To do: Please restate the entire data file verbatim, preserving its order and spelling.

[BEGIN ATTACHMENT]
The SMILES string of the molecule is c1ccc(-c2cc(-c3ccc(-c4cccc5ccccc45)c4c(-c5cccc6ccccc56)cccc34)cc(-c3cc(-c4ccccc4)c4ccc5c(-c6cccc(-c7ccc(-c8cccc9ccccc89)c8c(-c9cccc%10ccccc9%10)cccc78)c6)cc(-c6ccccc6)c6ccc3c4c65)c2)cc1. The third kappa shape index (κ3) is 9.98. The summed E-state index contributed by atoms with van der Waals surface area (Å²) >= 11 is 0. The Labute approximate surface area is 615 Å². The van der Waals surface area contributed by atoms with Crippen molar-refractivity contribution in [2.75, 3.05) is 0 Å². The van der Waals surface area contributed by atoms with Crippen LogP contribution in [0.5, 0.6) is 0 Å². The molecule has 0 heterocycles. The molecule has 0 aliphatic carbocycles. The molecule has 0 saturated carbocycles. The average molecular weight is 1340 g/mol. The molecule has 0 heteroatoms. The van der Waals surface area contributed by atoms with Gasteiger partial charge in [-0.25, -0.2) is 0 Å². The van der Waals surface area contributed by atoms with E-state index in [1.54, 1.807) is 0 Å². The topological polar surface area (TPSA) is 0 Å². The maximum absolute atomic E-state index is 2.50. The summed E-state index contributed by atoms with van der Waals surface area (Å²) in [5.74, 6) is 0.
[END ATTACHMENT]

The SMILES string of the molecule is c1ccc(-c2cc(-c3ccc(-c4cccc5ccccc45)c4c(-c5cccc6ccccc56)cccc34)cc(-c3cc(-c4ccccc4)c4ccc5c(-c6cccc(-c7ccc(-c8cccc9ccccc89)c8c(-c9cccc%10ccccc9%10)cccc78)c6)cc(-c6ccccc6)c6ccc3c4c65)c2)cc1. The third kappa shape index (κ3) is 9.98. The summed E-state index contributed by atoms with van der Waals surface area (Å²) >= 11 is 0. The Labute approximate surface area is 615 Å². The van der Waals surface area contributed by atoms with Crippen molar-refractivity contribution in [2.75, 3.05) is 0 Å². The van der Waals surface area contributed by atoms with Crippen LogP contribution in [0.5, 0.6) is 0 Å². The molecule has 0 heterocycles. The molecule has 0 aliphatic carbocycles. The molecule has 0 saturated carbocycles. The average molecular weight is 1340 g/mol. The molecule has 0 heteroatoms. The van der Waals surface area contributed by atoms with Gasteiger partial charge in [-0.25, -0.2) is 0 Å². The van der Waals surface area contributed by atoms with E-state index in [1.54, 1.807) is 0 Å². The topological polar surface area (TPSA) is 0 Å². The maximum absolute atomic E-state index is 2.50. The summed E-state index contributed by atoms with van der Waals surface area (Å²) in [5.74, 6) is 0.